Shah, Azhar Ali
Studies on distributed approaches for large scale multi-criteria protein structure comparison and analysis.
PhD thesis, University of Nottingham.
Protein Structure Comparison (PSC) is at the core of many important structural biology problems. PSC is used to infer the evolutionary history of distantly related proteins; it can also help in the identification of the biological function of a new protein by comparing it with other proteins whose function has already been annotated; PSC is also a key step in protein structure prediction, because one needs to reliably and efficiently compare tens or hundreds of thousands of decoys (predicted structures) in evaluation of 'native-like' candidates (e.g. Critical Assessment of Techniques for Protein Structure Prediction (CASP) experiment). Each of these applications, as well as many others where molecular comparison plays an important role, requires a different notion of similarity, which naturally lead to the Multi-Criteria Protein Structure Comparison (MC-PSC) problem. ProCKSI (www.procksi.org), was the first publicly available server to provide algorithmic solutions for the MC-PSC problem by means of an enhanced structural comparison that relies on the principled application of information fusion to similarity assessments derived from multiple comparison methods (e.g. USM, FAST, MaxCMO, DaliLite, CE and TMAlign). Current MC-PSC works well for moderately sized data sets and it is time consuming as it provides public service to multiple users. Many of the structural bioinformatics applications mentioned above would benefit from the ability to perform, for a dedicated user, thousands or tens of thousands of comparisons through multiple methods in real-time, a capacity beyond our current technology.
This research is aimed at the investigation of Grid-styled distributed computing strategies for the solution of the enormous computational challenge inherent in MC-PSC. To this aim a novel distributed algorithm has been designed, implemented and evaluated with different load balancing strategies and selection and configuration of a variety of software tools, services and technologies on different levels of infrastructures ranging from local testbeds to production level eScience infrastructures such as the National Grid Service (NGS). Empirical results of different experiments reporting on the scalability, speedup and efficiency of the overall system are presented and discussed along with the software engineering aspects behind the implementation of a distributed solution to the MC-PSC problem based on a local computer cluster as well as with a GRID implementation. The results lead us to conclude that the combination of better and faster parallel and distributed algorithms with more similarity comparison methods provides an unprecedented advance on protein structure comparison and analysis technology. These advances might facilitate both directed and fortuitous discovery of protein similarities, families, super-families, domains, etc, and also help pave the way to faster and better protein function inference, annotation and protein structure prediction and assessment thus empowering the structural biologist to do a science that he/she would not have done otherwise.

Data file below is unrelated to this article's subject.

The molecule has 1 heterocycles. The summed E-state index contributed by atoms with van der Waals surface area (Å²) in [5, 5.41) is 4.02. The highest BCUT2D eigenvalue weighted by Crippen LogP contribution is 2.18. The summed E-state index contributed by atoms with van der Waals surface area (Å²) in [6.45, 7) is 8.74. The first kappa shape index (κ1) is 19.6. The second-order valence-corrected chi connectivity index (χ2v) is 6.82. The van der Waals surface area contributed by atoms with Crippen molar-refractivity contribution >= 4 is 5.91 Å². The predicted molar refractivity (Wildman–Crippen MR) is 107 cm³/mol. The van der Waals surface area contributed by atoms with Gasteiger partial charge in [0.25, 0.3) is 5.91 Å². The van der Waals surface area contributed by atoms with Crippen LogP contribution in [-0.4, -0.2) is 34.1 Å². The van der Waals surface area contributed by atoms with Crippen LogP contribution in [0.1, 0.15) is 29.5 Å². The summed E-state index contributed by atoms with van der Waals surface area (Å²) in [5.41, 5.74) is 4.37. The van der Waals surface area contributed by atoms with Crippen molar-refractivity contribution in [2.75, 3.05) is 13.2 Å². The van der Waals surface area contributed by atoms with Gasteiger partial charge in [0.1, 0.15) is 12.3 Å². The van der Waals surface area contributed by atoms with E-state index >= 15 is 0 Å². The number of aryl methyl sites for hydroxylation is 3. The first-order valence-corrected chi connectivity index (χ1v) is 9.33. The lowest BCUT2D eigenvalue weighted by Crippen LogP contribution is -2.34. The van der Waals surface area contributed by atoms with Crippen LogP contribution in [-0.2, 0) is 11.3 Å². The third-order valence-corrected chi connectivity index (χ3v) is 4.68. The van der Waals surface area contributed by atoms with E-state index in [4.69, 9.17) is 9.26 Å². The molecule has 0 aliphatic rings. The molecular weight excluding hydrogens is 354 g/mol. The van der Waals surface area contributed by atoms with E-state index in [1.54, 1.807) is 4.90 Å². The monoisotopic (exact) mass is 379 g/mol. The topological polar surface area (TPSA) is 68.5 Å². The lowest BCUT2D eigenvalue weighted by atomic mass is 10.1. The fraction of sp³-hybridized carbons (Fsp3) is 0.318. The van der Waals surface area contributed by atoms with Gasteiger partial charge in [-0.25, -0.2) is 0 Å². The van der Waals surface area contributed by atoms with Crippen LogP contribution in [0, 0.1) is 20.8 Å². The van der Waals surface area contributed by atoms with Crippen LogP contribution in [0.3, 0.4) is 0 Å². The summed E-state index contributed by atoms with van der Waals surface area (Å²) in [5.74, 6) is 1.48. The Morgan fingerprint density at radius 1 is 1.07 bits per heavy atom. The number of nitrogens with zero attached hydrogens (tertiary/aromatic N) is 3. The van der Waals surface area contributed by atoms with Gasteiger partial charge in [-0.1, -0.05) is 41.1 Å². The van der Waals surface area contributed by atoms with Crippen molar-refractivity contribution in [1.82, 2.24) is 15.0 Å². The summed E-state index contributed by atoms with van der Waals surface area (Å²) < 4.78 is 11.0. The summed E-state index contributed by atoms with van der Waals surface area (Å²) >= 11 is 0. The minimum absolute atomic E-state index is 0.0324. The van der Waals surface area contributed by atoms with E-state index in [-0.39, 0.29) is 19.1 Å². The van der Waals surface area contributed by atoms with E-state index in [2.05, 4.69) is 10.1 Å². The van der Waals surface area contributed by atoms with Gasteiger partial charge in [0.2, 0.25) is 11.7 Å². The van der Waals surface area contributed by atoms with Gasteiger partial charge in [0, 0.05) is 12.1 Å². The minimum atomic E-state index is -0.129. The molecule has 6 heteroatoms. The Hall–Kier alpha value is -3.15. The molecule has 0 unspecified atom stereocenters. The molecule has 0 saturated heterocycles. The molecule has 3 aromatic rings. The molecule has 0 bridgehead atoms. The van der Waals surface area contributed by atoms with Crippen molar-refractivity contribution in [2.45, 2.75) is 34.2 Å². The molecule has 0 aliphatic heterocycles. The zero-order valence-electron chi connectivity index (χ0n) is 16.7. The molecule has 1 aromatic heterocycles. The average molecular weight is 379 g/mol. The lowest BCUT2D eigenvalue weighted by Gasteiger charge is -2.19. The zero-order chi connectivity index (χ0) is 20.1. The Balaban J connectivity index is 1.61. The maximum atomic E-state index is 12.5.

Thesis (University of Nottingham only)
||proteins, protein structure comparison, psc, computational biology
||Q Science > QH Natural history. Biology > QH301 Biology (General)
Q Science > QP Physiology
||UK Campuses > Faculty of Science > School of Computer Science
||25 Oct 2011 09:07
||14 Sep 2016 18:43
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